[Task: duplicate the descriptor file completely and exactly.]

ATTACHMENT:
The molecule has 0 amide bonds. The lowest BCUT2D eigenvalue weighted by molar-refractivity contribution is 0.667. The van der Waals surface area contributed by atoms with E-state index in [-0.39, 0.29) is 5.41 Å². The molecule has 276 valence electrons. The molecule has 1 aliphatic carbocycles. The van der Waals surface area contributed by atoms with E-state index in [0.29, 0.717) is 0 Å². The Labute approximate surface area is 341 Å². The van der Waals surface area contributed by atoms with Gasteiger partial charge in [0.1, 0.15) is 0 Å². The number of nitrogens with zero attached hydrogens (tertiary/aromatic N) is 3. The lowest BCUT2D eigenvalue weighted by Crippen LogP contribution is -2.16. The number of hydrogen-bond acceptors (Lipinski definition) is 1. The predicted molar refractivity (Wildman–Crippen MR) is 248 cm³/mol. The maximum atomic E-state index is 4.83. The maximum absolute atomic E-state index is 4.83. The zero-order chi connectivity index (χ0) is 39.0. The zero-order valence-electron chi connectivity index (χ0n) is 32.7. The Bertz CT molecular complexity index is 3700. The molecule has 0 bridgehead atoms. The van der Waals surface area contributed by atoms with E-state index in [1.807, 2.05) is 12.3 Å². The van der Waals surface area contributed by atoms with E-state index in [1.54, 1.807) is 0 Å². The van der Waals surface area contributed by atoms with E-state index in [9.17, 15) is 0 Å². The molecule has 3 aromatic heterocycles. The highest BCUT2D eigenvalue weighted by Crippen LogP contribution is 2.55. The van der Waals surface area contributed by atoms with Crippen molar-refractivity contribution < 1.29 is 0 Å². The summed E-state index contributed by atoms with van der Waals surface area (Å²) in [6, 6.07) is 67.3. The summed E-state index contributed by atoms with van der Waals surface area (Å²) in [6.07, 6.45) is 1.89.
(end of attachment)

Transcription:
The molecule has 0 amide bonds. The lowest BCUT2D eigenvalue weighted by molar-refractivity contribution is 0.667. The van der Waals surface area contributed by atoms with E-state index in [-0.39, 0.29) is 5.41 Å². The molecule has 276 valence electrons. The molecule has 1 aliphatic carbocycles. The van der Waals surface area contributed by atoms with E-state index in [0.29, 0.717) is 0 Å². The Labute approximate surface area is 341 Å². The van der Waals surface area contributed by atoms with Gasteiger partial charge in [0.1, 0.15) is 0 Å². The number of nitrogens with zero attached hydrogens (tertiary/aromatic N) is 3. The lowest BCUT2D eigenvalue weighted by Crippen LogP contribution is -2.16. The number of hydrogen-bond acceptors (Lipinski definition) is 1. The predicted molar refractivity (Wildman–Crippen MR) is 248 cm³/mol. The maximum atomic E-state index is 4.83. The maximum absolute atomic E-state index is 4.83. The zero-order chi connectivity index (χ0) is 39.0. The zero-order valence-electron chi connectivity index (χ0n) is 32.7. The Bertz CT molecular complexity index is 3700. The molecule has 0 bridgehead atoms. The van der Waals surface area contributed by atoms with E-state index in [1.807, 2.05) is 12.3 Å². The van der Waals surface area contributed by atoms with E-state index in [1.54, 1.807) is 0 Å². The van der Waals surface area contributed by atoms with E-state index in [9.17, 15) is 0 Å². The molecule has 3 aromatic heterocycles. The highest BCUT2D eigenvalue weighted by Crippen LogP contribution is 2.55. The van der Waals surface area contributed by atoms with Crippen molar-refractivity contribution < 1.29 is 0 Å². The summed E-state index contributed by atoms with van der Waals surface area (Å²) in [6, 6.07) is 67.3. The summed E-state index contributed by atoms with van der Waals surface area (Å²) in [6.07, 6.45) is 1.89.